> Would it be better to put an empty frame in the middle of the nuc frames like this: EENENNNNEE as a way to entice them to draw the comb?

Yes because they will drawn nicer comb:
http://www.bushfarms.com/beesfoundationless.htm#historicreferences


> Am I overthinking this?

Yes.  But that's what happens when you keep bees.

Just trying to start the hives out on the right foot. Any help would be appreciated.
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Michael Bush
My website:  bushfarms.com/bees.htm
My book:  ThePracticalBeekeeper.com
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"Everything works if you let it."--Rick Nielsen
bzzzybee
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Location: Westminster, MD


« Reply #4 on: April 09, 2008, 09:27:09 AM »

>Two 5-frame nucs on foundation on the way...

Medium or deep?

Mediums. We're doing everything in mediums. Partly because of weight, but mainly because it's modular, so I can use all the pieces interchangeably.


> but I'm not sure how to position the empty frames in the hive with the nuc frames. My initial thought was the nuc frames in the center, empty frames on the edge like this: EEENNNNNEE

I'd do that for a few days and then start feeding the empty ones into the brood nest one at a time.  Don't put another one in until the last one is drawn.

> Would it be better to put an empty frame in the middle of the nuc frames like this: EENENNNNEE as a way to entice them to draw the comb?

Yes because they will drawn nicer comb

So it sounds like I should give them a few days in the new hive wih the brood nest together as it arrived in the nuc, then start feeding empty frames, one at a time, into the center of the nest to help them draw straighter comb. Once the frame is full (ignoring open corners) then do I move it back to the outside edge? Or should I leave it as part of the brood nest and just add another empty to the middle? My instinct says to do the second option....


> However, I'm concerned that the bees may decide they have no comb and so they should swarm.

Bees do NOT swarm because they have no comb.  They swarm because they have no room or because the queen has no where to lay.  But if there is no comb they build it.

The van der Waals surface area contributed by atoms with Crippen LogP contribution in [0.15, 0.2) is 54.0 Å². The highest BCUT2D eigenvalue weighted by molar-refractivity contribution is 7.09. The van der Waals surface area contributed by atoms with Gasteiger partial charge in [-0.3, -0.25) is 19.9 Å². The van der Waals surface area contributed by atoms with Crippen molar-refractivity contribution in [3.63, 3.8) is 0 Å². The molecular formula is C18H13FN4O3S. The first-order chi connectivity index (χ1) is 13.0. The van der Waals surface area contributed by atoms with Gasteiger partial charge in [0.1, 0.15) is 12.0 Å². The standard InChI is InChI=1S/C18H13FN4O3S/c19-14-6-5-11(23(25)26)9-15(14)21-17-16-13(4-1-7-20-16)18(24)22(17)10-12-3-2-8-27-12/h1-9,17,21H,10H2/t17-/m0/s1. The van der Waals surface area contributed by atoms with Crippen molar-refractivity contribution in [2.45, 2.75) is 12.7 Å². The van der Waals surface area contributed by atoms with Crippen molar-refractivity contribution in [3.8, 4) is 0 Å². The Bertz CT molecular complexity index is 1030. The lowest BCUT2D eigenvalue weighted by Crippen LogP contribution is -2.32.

I'm still trying to wrap my mind around beepsychology. I know there are multiple reasons for swarms (read your page, VERY informative). But I'm still trying to understand where my role as a beekeeper can help keep that from happening. I'm sure it's something that will only come with experience.
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Michael Bush
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« Reply #5 on: April 09, 2008, 08:19:02 PM »

>So it sounds like I should give them a few days in the new hive wih the brood nest together as it arrived in the nuc, then start feeding empty frames, one at a time, into the center of the nest to help them draw straighter comb.

That's what I would do.

> Once the frame is full (ignoring open corners) then do I move it back to the outside edge? Or should I leave it as part of the brood nest and just add another empty to the middle?

You want to end up with the core natural sized, so I would leave it at the core and move the larger cells to the outside.

> My instinct says to do the second option....

Correct.

>I'm still trying to wrap my mind around beepsychology. I know there are multiple reasons for swarms (read your page, VERY informative). But I'm still trying to understand where my role as a beekeeper can help keep that from happening. I'm sure it's something that will only come with experience.

They run out of room (crowded, no where for the bees to cluster) or it's that time of year and they have enough bees to have a successful reproductive swarm.  Not enough drawn comb is not a contributing factor.
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Michael Bush
My website:  bushfarms.com/bees.htm
My book:  ThePracticalBeekeeper.com
-------------------
"Everything works if you let it."--Rick Nielsen